The successful life of football player Fran Tarkenton

Published 4:51 pm Thursday, February 6, 2020

It was another octogenarian party for a good friend and what a time it was. A smattering of superstars showed up, along with some who knew him in adolescence, some from high school and college, some from all walks of life, and the many who accompanied his extraordinary celebrity—from Hollywood to network television to the National Football League.

Francis Asbury Tarkenton who grew up in Athens on the other side of the tracks, learned about the cruel and cut-throat business world and the liberal social mores of a fast-moving society that became eager to see him perform on the football field and just as eager to write big checks to hear him speak. Those of us familiar with his life’s story saw his leadership acumen surface in the 1959 Auburn game. Underdog Georgia had taken the lead 7-6 when Tarkenton’s rival at quarterback, Charlie Britt, backed into Bobby Walden’s punt, literally blocking the kick for Auburn which turned the miscue into a 13-7 lead.

Tarkenton was on the sideline when the Bulldogs gained possession following the fumble. Coach Wallace Butts, who held contempt for Tarkenton’s lack of physical confrontation (his canny quarterback was too smart for that), nonetheless, believed Tarkenton was the best quarterback for a crisis moment. Britt, noted more for his defensive astuteness, came off the field. The drive began at the Auburn 35-yard line. Tarkenton came with two quick passes to Don Soberdash, fullback-out-of-the-backfield over the middle, for 16 and nine yards which moved the ball just inside the Auburn 10-yard line. This is when drama gripped Sanford Stadium and the record attendance of 54,000.

All of a sudden, it became excruciating. The Bulldogs were faced with a 4th down and 13, (following a three-yard loss on a halfback pass attempt and two incompletions) winner-take-all moment. Calm, collected and without a shadow of a doubt, the “Kid from Nantahala” used his forefinger in the grass, drew up a play and confidently barked out instructions. The Bulldog quarterback moves under measured control to his right and you see the Auburn defense begin to flow to its left. “Not to worry” was surely the collective thinking of everybody wearing blue: “We will bottle this guy up before he can do any damage.”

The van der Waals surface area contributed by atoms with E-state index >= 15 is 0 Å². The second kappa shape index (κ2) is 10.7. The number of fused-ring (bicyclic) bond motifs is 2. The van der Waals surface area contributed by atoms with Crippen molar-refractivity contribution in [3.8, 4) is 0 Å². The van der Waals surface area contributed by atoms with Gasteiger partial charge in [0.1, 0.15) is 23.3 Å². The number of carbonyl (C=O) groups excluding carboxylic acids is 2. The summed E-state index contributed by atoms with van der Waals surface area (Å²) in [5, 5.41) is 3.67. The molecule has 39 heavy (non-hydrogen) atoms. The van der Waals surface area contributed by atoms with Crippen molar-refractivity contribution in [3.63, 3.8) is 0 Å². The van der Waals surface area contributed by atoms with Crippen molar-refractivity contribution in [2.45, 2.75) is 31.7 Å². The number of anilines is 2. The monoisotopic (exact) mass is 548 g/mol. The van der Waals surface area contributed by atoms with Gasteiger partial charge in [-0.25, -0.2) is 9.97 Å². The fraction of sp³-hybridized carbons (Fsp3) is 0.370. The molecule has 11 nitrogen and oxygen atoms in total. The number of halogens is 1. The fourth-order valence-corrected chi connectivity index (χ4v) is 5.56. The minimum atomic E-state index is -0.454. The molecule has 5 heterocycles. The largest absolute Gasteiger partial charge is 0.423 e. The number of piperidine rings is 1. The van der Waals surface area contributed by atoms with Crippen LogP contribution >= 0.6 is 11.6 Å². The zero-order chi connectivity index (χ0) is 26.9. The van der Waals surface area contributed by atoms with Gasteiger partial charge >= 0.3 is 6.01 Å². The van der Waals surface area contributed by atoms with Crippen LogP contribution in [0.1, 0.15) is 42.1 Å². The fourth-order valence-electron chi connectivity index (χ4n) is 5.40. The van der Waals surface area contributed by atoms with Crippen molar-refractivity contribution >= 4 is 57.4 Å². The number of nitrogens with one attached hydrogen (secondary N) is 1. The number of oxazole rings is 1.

Suddenly the kid from Nantahala, pulls up, looks to his left and throws across his body (uncommon for quarterbacks of that era) to a wide-open Bill Herron who gathers in the soft toss for one of the most celebrated touchdown passes in Georgia history. Following Durward Pennington’s kick for the extra point, the chapel bell soon would be pealing out victory for the Southeastern Conference champions.

That afternoon has become the centerpiece of Tarkenton’s fabled career in which he played 18 years in the National Football League, the most ever for a Bulldog position player. For years, he held the NFL record for pass attempts (6,467), completions (3,686), total passing yards (47,003) touchdowns (342) and rushing yards, gained by a quarterback (3,674).